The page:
Indigenous Andean women don colorful skirts(polleras) and play on weekends as respite from hard labors at home and in the fields.
Category: Women’s Football
Eudy Simelane, former midfielder for the senior South African women’s national team, Banyana Banyana, shaped her world around football before her murder in Apr 08.
Even women’s football in Ukraine has shown effects of globalization, with players from South Africa, Spain, Mexico and Australia joining one club in 2008.
Marta Vieira da Silva, 22, announces that she will leave her home of five years—Umeå, Sweden, the northern coastal city that nurtured her game and personality but that could not keep her from the bigger world. With timeline and podcast »
Drawing primarily from online sources in Brazil and Sweden (links provided), our timeline summarizes some three months of negotiations over Marta Vieira da Silva‘s Jan 09 transfer to Los Angeles Sol.
The Atlanta Beat’s successors announce their ambition to join Women’s Professional Soccer in 2010—a second, perhaps final, chance to give professional women’s football a foothold in North America.
Portugal since 2004 has tapped players from the United States and Canada for its national women’s teams. To Portuguese coaches and football authorities, these North American imports are “new Portuguese.”
A package of articles published Oct 5 on Brazilian Web portal Terra details the unique pressures facing Diego Graciano in promoting his biography of sensational 22-year-old Marta Vieira da Silva (see earlier articles, Sept 15 and 12 Sept 07). (Oct 13)
Diego Graciano makes clear in the title of his biography the nature of Marta’s struggle. Você é mulher, Marta! (You Are a Woman, Marta!) alludes to Marta’s mother’s reply when, as a girl, Marta asked her for a real ball.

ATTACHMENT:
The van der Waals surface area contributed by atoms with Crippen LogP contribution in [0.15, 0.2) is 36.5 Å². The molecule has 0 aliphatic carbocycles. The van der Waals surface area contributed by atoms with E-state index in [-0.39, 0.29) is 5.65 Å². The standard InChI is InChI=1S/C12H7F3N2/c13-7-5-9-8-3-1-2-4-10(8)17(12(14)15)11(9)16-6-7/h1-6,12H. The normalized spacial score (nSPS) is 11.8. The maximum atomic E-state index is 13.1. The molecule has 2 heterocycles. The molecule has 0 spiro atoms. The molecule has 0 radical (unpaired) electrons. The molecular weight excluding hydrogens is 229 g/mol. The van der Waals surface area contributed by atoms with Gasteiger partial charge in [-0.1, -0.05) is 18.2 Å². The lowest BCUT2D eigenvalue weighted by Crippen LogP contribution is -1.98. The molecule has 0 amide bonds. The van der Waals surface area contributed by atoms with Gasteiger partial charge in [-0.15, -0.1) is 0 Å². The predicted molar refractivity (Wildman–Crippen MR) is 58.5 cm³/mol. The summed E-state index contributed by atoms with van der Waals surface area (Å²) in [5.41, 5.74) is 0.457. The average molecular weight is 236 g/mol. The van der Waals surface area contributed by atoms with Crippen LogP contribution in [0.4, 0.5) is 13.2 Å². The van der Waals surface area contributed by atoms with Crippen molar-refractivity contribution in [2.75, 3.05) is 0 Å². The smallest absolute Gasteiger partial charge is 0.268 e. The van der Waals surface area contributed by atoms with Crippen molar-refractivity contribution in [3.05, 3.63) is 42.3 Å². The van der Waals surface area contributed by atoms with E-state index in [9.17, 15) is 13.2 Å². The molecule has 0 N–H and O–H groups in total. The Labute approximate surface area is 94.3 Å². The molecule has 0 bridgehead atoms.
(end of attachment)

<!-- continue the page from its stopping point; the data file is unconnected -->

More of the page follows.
Translation of the preface and prologue to Você é mulher, Marta (You Are a Woman, Marta!) (2008), the new biography of Marta Vieira da Silva by Diego Graciano. (Sept 15)
FC Indiana in four years has become a force in women’s club soccer in the United States, winning two Women’s Premier Soccer League titles and one U.S. Open Cup. But despite origins within a Midwest Amish agricultural enclave, its influence extends worldwide.
Toward the end of a Jun 17 National Public Radio interview, Marlene Assmann of BSV Al-Dersimspor discloses that her multicultural Kreuzberg side from Berlin again will brave Islamic strictures for a second friendly match in Iran.
One of the most lyrical descriptions of traveling to women’s football in Africa comes from the recent e-mail newsletter of Africa Unplugged in Nkhata Bay, Malawi. A revival of the charity’s Nkhata Bay United Sisters FC (see 15 Jan 07) involved several players participating in regional trials for the Malawi senior women’s team. (Mar 19)
Promotional material for the documentary Football Under Cover (see interview with director Ayat Najafi, 29 Sept 07) celebrates the display of “Frauenpower” in its chronicle of an Apr 06 friendly between BSV Al-Dersimspor of Kreuzberg, Berlin, and the Iranian women’s national team.
Bethlehem, West Bank, Jan 11 | The statement of the biblical Ruth, the Moabite, a poor woman gleaning in Bethlehem (“house of bread”) behind reapers of barley strikes a parallel with the women’s football team from Palestine, taking its passion and pleasure from scraps left by a patriarchal culture and occupying authorities.
Ian Plenderleith, not for the first time, has done great service by offering a synopsis and highlights in translation of director Britta Becker‘s 90-minute documentary Die besten Frauen der Welt (“The Best Women in the World,” Jan 7).
The film chronicles Germany’s championship at the FIFA Women’s World Cup in Sept 07 and, along the way, points to “the obvious contrasts between the Germans and the US team that failed to advance beyond the semi-final.”
Jan 1 | The first recipient of a new award for truth-telling in world football is Hope Solo, who stood tall in goal for the U.S. national team at the Women’s World Cup and again when defending her version of truth after a bizarre goalkeeper switch before a Sept 27 semifinal versus Brazil.
Rabat, Morocco | Fulbright fellow Nicole Matuska wonders why players with the women’s club side she has been following for the past year are not watching the Women’s World Cup. “A paradox still exists. In spite of [their] achievements, the football field remains a masculine stage.”